Left: Mr Natural by R. Crumb
It's difficult to talk about religious bigotry without discussing religion itself. What exactly is religious bigotry? I've been mulling over this question during these last weeks of presidential primaries. I was discussing the Bob Jones endorsement of Mitt Romney with a moderate Republican of my acquaintance. We both chuckled about how strange and unexpected it was. And then, she brought me up short, announcing: "I could never vote for anyone who wears ritual underwear!" and rolled her eyes in derision. I was taken aback. I dislike Mitt Romney, but not for that.
I knew this was The Real McCoy, the authentic article, religious bigotry, directed at Romney for being a Mormon. But what do we call derision directed at religious folk by those who loudly claim all religion is a dangerous delusion? Atheists are often just as nasty toward believers, but we don't usually call that religious bigotry. Is it only religious bigotry if the perpetrator is from another religion? Can religious bigotry occur between two people of the same faith? (Is the ferreting out of heretics, itself, a form of bigotry towards those who act on religious impulses in an unpopular or minority fashion?)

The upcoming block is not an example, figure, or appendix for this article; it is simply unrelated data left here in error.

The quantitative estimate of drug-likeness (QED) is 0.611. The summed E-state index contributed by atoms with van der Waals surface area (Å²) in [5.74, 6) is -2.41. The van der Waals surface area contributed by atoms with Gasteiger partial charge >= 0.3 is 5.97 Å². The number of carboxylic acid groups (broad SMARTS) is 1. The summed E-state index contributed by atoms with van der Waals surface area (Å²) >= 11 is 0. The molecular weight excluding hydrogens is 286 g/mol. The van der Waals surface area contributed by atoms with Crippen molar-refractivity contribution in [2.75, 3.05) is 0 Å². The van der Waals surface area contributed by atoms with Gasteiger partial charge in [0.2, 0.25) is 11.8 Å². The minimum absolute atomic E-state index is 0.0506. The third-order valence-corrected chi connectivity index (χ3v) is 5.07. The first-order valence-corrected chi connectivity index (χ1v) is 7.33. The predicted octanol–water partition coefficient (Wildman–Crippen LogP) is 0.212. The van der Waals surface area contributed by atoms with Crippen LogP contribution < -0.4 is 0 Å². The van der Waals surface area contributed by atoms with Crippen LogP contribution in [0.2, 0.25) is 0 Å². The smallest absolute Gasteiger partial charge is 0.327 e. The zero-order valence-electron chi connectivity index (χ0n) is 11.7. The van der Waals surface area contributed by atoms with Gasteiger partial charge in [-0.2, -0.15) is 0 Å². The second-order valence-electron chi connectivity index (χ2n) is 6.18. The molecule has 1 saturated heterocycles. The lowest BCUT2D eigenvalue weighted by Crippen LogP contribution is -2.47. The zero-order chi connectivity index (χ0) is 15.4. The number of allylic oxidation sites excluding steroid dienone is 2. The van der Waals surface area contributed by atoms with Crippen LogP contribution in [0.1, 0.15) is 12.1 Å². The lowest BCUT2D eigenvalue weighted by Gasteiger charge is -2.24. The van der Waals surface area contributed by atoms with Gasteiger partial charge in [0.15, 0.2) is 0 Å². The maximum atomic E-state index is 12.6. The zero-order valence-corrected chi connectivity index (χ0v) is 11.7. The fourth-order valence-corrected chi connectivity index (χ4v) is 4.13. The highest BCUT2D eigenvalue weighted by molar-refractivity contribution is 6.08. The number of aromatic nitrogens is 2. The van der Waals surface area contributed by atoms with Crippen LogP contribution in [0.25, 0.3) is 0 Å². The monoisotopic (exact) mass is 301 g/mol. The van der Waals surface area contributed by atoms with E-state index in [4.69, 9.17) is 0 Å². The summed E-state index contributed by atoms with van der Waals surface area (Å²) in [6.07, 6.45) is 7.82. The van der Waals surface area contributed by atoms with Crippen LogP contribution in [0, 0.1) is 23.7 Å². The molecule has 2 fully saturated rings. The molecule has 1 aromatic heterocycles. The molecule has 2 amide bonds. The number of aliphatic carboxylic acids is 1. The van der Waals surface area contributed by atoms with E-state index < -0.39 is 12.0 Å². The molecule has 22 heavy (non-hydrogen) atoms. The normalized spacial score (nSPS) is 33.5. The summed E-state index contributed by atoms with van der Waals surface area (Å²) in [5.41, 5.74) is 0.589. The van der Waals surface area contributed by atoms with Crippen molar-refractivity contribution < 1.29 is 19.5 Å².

What about 'justified anger' at particularly oppressive or fundamentalist religions? Can that be separated from anger at individuals perceived as representatives of those religions?
Charles Krauthammer once wrote an interesting piece for TIME magazine about being asked his "religious preference" on hospital paperwork:
Of course, the only reason hospital folk bother to ask about religion at all is prudence, not theological curiosity. In case they accidentally kill you or you otherwise expire on their watch, they want to be sure they send up the right clergy to usher you to the next level, as it were. We're not talking belief here. We're talking liability protection.Is that really true? I'd like to say it isn't, but it often feels that way. And I believe this phenomenon has everything to do with Mike Huckabee's recent political ascent, and Mitt Romney's failure to shore up the conservative base of the Republican party. The irony is that fundamentalists who feel persecuted as deeply religious, have just harshly penalized another candidate on account of his religion.
According to Chesterton, tolerance is the virtue of people who do not believe in anything. Chesterton meant that as a critique of tolerance. But it captures nicely the upside of unbelief: where religion is trivialized, one is unlikely to find persecution. When it is believed that on your religion hangs the fate of your immortal soul, the Inquisition follows easily; when it is believed that religion is a breezy consumer preference, religious tolerance flourishes easily. After all, we don't persecute people for their taste in cars. Why for their taste in gods?
Oddly, though, in our thoroughly secularized culture, there is one form of religious intolerance that does survive. And that is the disdain bordering on contempt of the culture makers for the deeply religious, i.e., those for whom religion is not a preference but a conviction.
What is your personal definition of religious bigotry?